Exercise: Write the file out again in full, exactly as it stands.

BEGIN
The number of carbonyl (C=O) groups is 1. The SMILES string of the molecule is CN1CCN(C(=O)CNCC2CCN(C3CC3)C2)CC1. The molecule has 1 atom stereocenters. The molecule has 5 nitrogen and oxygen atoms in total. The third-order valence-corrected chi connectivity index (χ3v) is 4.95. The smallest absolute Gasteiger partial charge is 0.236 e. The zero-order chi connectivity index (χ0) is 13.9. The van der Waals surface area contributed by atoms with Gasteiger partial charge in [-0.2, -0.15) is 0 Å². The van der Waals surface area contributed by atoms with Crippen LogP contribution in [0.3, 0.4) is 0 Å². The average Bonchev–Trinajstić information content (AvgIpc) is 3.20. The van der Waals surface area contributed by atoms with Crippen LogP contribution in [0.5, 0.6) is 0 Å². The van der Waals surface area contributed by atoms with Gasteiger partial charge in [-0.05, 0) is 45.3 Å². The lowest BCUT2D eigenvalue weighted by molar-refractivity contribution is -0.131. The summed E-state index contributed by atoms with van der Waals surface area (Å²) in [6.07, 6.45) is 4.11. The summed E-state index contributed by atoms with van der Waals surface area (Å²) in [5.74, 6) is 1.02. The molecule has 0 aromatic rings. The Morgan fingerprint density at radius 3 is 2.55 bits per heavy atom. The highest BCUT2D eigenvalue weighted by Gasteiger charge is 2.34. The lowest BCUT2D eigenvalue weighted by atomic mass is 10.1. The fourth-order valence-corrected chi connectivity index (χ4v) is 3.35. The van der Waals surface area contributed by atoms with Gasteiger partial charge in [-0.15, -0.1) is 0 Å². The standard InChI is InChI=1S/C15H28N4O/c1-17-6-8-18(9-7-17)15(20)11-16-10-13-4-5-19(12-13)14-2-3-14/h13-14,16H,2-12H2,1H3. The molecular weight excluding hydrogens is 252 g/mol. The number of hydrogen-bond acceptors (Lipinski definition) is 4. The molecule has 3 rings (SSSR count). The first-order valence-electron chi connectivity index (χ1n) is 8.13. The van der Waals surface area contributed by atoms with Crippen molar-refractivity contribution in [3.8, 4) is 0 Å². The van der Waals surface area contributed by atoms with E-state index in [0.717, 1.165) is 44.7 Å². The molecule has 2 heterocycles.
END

The number of carbonyl (C=O) groups is 1. The SMILES string of the molecule is CN1CCN(C(=O)CNCC2CCN(C3CC3)C2)CC1. The molecule has 1 atom stereocenters. The molecule has 5 nitrogen and oxygen atoms in total. The third-order valence-corrected chi connectivity index (χ3v) is 4.95. The smallest absolute Gasteiger partial charge is 0.236 e. The zero-order chi connectivity index (χ0) is 13.9. The van der Waals surface area contributed by atoms with Gasteiger partial charge in [-0.2, -0.15) is 0 Å². The van der Waals surface area contributed by atoms with Crippen LogP contribution in [0.3, 0.4) is 0 Å². The average Bonchev–Trinajstić information content (AvgIpc) is 3.20. The van der Waals surface area contributed by atoms with Crippen LogP contribution in [0.5, 0.6) is 0 Å². The van der Waals surface area contributed by atoms with Gasteiger partial charge in [-0.05, 0) is 45.3 Å². The lowest BCUT2D eigenvalue weighted by molar-refractivity contribution is -0.131. The summed E-state index contributed by atoms with van der Waals surface area (Å²) in [6.07, 6.45) is 4.11. The summed E-state index contributed by atoms with van der Waals surface area (Å²) in [5.74, 6) is 1.02. The molecule has 0 aromatic rings. The Morgan fingerprint density at radius 3 is 2.55 bits per heavy atom. The highest BCUT2D eigenvalue weighted by Gasteiger charge is 2.34. The lowest BCUT2D eigenvalue weighted by atomic mass is 10.1. The fourth-order valence-corrected chi connectivity index (χ4v) is 3.35. The van der Waals surface area contributed by atoms with Gasteiger partial charge in [-0.15, -0.1) is 0 Å². The standard InChI is InChI=1S/C15H28N4O/c1-17-6-8-18(9-7-17)15(20)11-16-10-13-4-5-19(12-13)14-2-3-14/h13-14,16H,2-12H2,1H3. The molecular weight excluding hydrogens is 252 g/mol. The number of hydrogen-bond acceptors (Lipinski definition) is 4. The molecule has 3 rings (SSSR count). The first-order valence-electron chi connectivity index (χ1n) is 8.13. The van der Waals surface area contributed by atoms with Crippen molar-refractivity contribution in [3.8, 4) is 0 Å². The van der Waals surface area contributed by atoms with E-state index in [0.717, 1.165) is 44.7 Å². The molecule has 2 heterocycles.